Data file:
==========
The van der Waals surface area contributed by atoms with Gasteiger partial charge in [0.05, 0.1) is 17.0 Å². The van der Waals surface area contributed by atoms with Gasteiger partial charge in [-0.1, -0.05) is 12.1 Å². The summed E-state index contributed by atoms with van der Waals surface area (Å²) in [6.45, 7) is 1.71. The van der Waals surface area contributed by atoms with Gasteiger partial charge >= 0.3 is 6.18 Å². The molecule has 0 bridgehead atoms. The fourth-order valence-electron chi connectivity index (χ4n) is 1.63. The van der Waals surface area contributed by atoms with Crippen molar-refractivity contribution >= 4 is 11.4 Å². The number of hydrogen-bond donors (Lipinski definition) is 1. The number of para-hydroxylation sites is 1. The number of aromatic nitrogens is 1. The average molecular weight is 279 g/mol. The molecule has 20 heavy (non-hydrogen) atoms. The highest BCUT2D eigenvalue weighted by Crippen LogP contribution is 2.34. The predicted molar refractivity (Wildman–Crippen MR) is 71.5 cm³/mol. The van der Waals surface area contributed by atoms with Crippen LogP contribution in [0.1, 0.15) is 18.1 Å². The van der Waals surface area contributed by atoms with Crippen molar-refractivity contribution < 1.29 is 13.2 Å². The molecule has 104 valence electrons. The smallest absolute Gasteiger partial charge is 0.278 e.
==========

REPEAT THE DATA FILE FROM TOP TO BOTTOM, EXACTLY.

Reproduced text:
The van der Waals surface area contributed by atoms with Gasteiger partial charge in [0.05, 0.1) is 17.0 Å². The van der Waals surface area contributed by atoms with Gasteiger partial charge in [-0.1, -0.05) is 12.1 Å². The summed E-state index contributed by atoms with van der Waals surface area (Å²) in [6.45, 7) is 1.71. The van der Waals surface area contributed by atoms with Gasteiger partial charge >= 0.3 is 6.18 Å². The molecule has 0 bridgehead atoms. The fourth-order valence-electron chi connectivity index (χ4n) is 1.63. The van der Waals surface area contributed by atoms with Crippen molar-refractivity contribution >= 4 is 11.4 Å². The number of hydrogen-bond donors (Lipinski definition) is 1. The number of para-hydroxylation sites is 1. The number of aromatic nitrogens is 1. The average molecular weight is 279 g/mol. The molecule has 20 heavy (non-hydrogen) atoms. The highest BCUT2D eigenvalue weighted by Crippen LogP contribution is 2.34. The predicted molar refractivity (Wildman–Crippen MR) is 71.5 cm³/mol. The van der Waals surface area contributed by atoms with Crippen LogP contribution in [0.1, 0.15) is 18.1 Å². The van der Waals surface area contributed by atoms with Crippen molar-refractivity contribution < 1.29 is 13.2 Å². The molecule has 104 valence electrons. The smallest absolute Gasteiger partial charge is 0.278 e.